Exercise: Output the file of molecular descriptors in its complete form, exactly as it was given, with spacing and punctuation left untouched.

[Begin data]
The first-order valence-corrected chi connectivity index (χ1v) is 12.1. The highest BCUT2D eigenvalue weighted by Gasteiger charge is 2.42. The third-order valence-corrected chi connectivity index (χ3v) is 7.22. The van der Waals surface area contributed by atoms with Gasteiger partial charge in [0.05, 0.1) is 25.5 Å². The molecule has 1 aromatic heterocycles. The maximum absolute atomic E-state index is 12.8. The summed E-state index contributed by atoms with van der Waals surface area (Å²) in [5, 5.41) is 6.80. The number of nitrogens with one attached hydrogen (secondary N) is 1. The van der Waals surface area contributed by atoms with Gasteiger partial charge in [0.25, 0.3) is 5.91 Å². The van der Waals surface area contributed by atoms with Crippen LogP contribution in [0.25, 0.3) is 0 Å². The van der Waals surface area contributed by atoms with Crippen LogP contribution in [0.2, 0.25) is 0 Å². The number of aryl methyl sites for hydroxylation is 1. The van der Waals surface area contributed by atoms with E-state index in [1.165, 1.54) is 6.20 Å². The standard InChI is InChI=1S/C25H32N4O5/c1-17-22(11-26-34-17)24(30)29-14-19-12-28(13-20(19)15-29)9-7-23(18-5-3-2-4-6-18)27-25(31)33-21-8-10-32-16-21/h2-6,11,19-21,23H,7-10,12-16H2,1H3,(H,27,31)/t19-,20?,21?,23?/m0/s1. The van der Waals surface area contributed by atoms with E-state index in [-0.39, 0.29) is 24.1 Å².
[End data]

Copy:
The first-order valence-corrected chi connectivity index (χ1v) is 12.1. The highest BCUT2D eigenvalue weighted by Gasteiger charge is 2.42. The third-order valence-corrected chi connectivity index (χ3v) is 7.22. The van der Waals surface area contributed by atoms with Gasteiger partial charge in [0.05, 0.1) is 25.5 Å². The molecule has 1 aromatic heterocycles. The maximum absolute atomic E-state index is 12.8. The summed E-state index contributed by atoms with van der Waals surface area (Å²) in [5, 5.41) is 6.80. The number of nitrogens with one attached hydrogen (secondary N) is 1. The van der Waals surface area contributed by atoms with Gasteiger partial charge in [0.25, 0.3) is 5.91 Å². The van der Waals surface area contributed by atoms with Crippen LogP contribution in [0.25, 0.3) is 0 Å². The van der Waals surface area contributed by atoms with Crippen LogP contribution in [0.2, 0.25) is 0 Å². The number of aryl methyl sites for hydroxylation is 1. The van der Waals surface area contributed by atoms with E-state index in [1.165, 1.54) is 6.20 Å². The standard InChI is InChI=1S/C25H32N4O5/c1-17-22(11-26-34-17)24(30)29-14-19-12-28(13-20(19)15-29)9-7-23(18-5-3-2-4-6-18)27-25(31)33-21-8-10-32-16-21/h2-6,11,19-21,23H,7-10,12-16H2,1H3,(H,27,31)/t19-,20?,21?,23?/m0/s1. The van der Waals surface area contributed by atoms with E-state index in [-0.39, 0.29) is 24.1 Å².